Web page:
Chapter

Representation as Responsiveness

Andrew Kuper

in Democracy Beyond Borders

Published in print September 2004 | ISBN: 9780199274901
Published online November 2004 | e-ISBN: 9780191601552 | DOI: http://dx.doi.org/10.1093/0199274908.003.0004
Representation as Responsiveness

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Develops a theory of representation that can guide the democratization of societies of great and even global scope. Kuper elucidates the institutional conditions necessary for (1) good judgements about interests to be made, (2) by adequately informed and capable agents, (3) who are empowered and constrained to act on such judgements responsibly. He argues that elections, competitive party politics, the classical tripartite separation of powers, media, and civil society are insufficient mechanisms for securing such substantive representation. He proposes an alternative institutional configuration, a new ‘plurality of powers’ that supplements and transforms these mechanisms. Among Kuper’s proposals for new institutions are: ‘advocacy and accountability agencies’ that will reduce power imbalances; a global ‘Charter of Obligations’ that will reduce bureaucracy; and a vision of ‘responsive global citizenship’ that will reduce citizen passivity. These innovations will enable citizens to exercise greater control, and enable representatives to act more effectively, than under a system of states.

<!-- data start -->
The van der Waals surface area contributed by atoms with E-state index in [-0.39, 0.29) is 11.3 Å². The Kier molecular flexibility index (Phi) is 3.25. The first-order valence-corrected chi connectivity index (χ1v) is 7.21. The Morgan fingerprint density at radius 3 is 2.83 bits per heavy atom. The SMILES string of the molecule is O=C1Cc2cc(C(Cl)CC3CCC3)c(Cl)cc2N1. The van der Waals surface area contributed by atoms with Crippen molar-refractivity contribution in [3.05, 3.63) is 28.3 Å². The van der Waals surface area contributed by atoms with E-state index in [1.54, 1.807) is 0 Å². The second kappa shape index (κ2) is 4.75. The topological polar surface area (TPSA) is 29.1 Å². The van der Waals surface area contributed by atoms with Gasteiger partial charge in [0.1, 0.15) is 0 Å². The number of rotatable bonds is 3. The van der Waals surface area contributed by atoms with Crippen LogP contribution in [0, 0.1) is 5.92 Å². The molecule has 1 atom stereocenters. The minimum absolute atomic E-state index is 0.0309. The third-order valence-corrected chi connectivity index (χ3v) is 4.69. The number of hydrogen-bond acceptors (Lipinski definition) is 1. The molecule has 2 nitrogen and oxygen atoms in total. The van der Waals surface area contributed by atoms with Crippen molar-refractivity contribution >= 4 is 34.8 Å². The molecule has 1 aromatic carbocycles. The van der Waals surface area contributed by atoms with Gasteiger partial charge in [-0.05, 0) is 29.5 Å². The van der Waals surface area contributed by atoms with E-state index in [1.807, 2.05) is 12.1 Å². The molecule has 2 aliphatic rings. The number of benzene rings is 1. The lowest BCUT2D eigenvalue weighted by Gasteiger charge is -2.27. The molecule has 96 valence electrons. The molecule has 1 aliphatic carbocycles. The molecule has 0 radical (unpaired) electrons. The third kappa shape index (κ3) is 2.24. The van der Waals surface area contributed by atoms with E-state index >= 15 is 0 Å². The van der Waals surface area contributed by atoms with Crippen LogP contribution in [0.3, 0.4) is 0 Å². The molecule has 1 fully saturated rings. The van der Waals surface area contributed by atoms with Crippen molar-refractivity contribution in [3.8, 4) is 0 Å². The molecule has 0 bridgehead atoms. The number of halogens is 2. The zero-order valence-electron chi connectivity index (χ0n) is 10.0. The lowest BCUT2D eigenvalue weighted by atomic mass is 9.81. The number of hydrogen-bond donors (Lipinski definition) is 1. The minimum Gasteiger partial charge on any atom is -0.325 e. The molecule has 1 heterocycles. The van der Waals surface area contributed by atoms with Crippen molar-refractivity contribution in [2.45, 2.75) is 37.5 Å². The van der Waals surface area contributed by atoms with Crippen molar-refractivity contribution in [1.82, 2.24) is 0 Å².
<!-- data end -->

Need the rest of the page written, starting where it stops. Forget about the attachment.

Keywords: accountability; advocacy; bureaucracy; citizens; citizenship; civil society; elections; interests; judgement; representation; responsibility; responsiveness; separation of powers; the public; trust

Chapter.  26322 words. 

Subjects: International Relations

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